Event Title

Visible Light-Promoted Additions of Potassium Organotrifluoroborates to Imines

Poster Number

40

Faculty Mentor

James M. Hanna Jr., Ph.D.

College

College of Arts and Sciences

Department

Department of Chemistry, Physics, and Geology

Location

Richardson Ballroom

Start Date

21-4-2017 2:15 PM

Description

Recently, the use of visible light combined with a suitable photocatalyst to promote key bond-forming steps in organic synthesis has emerged as a viable strategy to achieve a number of important synthetic transformations. Visible light passes through ordinary glass, and organic substrates do not typically absorb wavelengths in the visible range, providing a significant advantage of this method over traditional ultraviolet (UV) photochemistry. The photocatalyst involved is often a ruthenium or iridium polypyridyl complex, which absorbs light in the visible range to give a relatively long-lived excited state. This photo-excited catalyst then mediates the formation of radicals from organic substrates, through a series of single-electron-transfer (SET) events; the organic radicals thus generated engage in downstream reactions, leading to the final product(s). We have begun exploring this strategy as a means to effect formal additions of potassium organotrifluoroborates to imines. We have found that irradiation of an argon-sparged dichloromethane solution of potassium benzyltrifluoroborate, benzalaniline, and diphenylphosphate in the presence of Ir-dF(CF3)-dtb at room temperature using blue LEDs (450 nm) yielded the expected addition product in 76% isolated yield; only traces of homocoupling products could be detected. Control experiments established that catalyst and light are both required for reaction; the elimination of diphenylphosphate led to a slightly lower yield. Light/dark experiments seemed to favor a single-cycle mechanism rather than a radical-chain mechanism.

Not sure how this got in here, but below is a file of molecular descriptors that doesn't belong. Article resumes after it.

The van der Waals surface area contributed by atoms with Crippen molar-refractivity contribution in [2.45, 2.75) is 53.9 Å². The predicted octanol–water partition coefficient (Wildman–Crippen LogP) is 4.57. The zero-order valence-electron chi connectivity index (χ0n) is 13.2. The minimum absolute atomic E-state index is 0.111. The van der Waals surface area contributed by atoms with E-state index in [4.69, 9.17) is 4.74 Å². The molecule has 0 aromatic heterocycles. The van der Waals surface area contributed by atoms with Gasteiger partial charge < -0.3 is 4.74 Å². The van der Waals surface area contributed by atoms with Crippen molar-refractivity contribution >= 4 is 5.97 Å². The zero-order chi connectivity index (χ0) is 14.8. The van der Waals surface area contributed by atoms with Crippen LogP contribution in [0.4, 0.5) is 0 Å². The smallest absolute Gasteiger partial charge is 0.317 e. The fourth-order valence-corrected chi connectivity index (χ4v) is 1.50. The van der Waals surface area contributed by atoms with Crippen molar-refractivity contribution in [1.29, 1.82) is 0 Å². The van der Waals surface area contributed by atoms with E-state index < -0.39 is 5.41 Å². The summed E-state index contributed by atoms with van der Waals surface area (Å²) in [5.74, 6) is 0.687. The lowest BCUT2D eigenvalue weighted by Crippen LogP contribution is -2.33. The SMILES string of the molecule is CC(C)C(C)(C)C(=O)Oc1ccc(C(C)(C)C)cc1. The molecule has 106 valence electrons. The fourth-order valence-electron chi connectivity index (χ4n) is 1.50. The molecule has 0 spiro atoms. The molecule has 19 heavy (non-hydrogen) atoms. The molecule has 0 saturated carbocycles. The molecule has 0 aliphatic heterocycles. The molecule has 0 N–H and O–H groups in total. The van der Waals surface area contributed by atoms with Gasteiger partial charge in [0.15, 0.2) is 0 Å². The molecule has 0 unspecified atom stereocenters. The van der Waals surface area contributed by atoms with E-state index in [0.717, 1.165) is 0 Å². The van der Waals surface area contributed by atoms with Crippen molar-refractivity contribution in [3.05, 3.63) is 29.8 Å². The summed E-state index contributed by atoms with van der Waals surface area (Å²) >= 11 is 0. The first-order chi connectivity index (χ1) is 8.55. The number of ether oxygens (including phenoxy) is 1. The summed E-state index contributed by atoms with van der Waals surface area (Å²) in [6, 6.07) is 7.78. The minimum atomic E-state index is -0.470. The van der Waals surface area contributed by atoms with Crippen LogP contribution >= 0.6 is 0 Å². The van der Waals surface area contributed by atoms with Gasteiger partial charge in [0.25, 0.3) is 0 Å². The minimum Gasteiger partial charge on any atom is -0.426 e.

Previously Presented/Performed?

68th Southeastern Regional Meeting of the American Chemical Society (SERMACS), Columbia, South Carolina, October 2016

Grant Support?

Supported by a grant from the National Institutes of Health IDeA Networks for Biomedical Research Excellence (NIH-INBRE)

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Apr 21st, 2:15 PM

Visible Light-Promoted Additions of Potassium Organotrifluoroborates to Imines

Richardson Ballroom

Recently, the use of visible light combined with a suitable photocatalyst to promote key bond-forming steps in organic synthesis has emerged as a viable strategy to achieve a number of important synthetic transformations. Visible light passes through ordinary glass, and organic substrates do not typically absorb wavelengths in the visible range, providing a significant advantage of this method over traditional ultraviolet (UV) photochemistry. The photocatalyst involved is often a ruthenium or iridium polypyridyl complex, which absorbs light in the visible range to give a relatively long-lived excited state. This photo-excited catalyst then mediates the formation of radicals from organic substrates, through a series of single-electron-transfer (SET) events; the organic radicals thus generated engage in downstream reactions, leading to the final product(s). We have begun exploring this strategy as a means to effect formal additions of potassium organotrifluoroborates to imines. We have found that irradiation of an argon-sparged dichloromethane solution of potassium benzyltrifluoroborate, benzalaniline, and diphenylphosphate in the presence of Ir-dF(CF3)-dtb at room temperature using blue LEDs (450 nm) yielded the expected addition product in 76% isolated yield; only traces of homocoupling products could be detected. Control experiments established that catalyst and light are both required for reaction; the elimination of diphenylphosphate led to a slightly lower yield. Light/dark experiments seemed to favor a single-cycle mechanism rather than a radical-chain mechanism.